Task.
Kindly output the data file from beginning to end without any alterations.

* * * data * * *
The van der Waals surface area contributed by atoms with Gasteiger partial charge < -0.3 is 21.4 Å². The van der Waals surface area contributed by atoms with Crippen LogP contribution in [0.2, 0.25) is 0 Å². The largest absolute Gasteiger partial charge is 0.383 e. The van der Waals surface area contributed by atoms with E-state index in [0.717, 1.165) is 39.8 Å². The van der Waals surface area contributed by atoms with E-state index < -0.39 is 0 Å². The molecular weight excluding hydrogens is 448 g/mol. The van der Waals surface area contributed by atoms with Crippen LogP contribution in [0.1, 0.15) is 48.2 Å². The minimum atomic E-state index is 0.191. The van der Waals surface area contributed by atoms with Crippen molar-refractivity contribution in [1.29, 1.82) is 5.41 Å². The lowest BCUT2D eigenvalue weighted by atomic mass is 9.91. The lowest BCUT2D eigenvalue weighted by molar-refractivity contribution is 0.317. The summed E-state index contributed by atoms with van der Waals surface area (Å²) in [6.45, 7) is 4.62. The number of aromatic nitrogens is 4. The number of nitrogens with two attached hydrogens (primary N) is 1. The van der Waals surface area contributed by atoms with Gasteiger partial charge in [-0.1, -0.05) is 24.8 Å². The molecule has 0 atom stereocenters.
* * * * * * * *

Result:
The van der Waals surface area contributed by atoms with Gasteiger partial charge < -0.3 is 21.4 Å². The van der Waals surface area contributed by atoms with Crippen LogP contribution in [0.2, 0.25) is 0 Å². The largest absolute Gasteiger partial charge is 0.383 e. The van der Waals surface area contributed by atoms with E-state index in [0.717, 1.165) is 39.8 Å². The van der Waals surface area contributed by atoms with E-state index < -0.39 is 0 Å². The molecular weight excluding hydrogens is 448 g/mol. The van der Waals surface area contributed by atoms with Crippen LogP contribution in [0.1, 0.15) is 48.2 Å². The minimum atomic E-state index is 0.191. The van der Waals surface area contributed by atoms with Crippen molar-refractivity contribution in [1.29, 1.82) is 5.41 Å². The lowest BCUT2D eigenvalue weighted by atomic mass is 9.91. The lowest BCUT2D eigenvalue weighted by molar-refractivity contribution is 0.317. The summed E-state index contributed by atoms with van der Waals surface area (Å²) in [6.45, 7) is 4.62. The number of aromatic nitrogens is 4. The number of nitrogens with two attached hydrogens (primary N) is 1. The van der Waals surface area contributed by atoms with Gasteiger partial charge in [-0.1, -0.05) is 24.8 Å². The molecule has 0 atom stereocenters.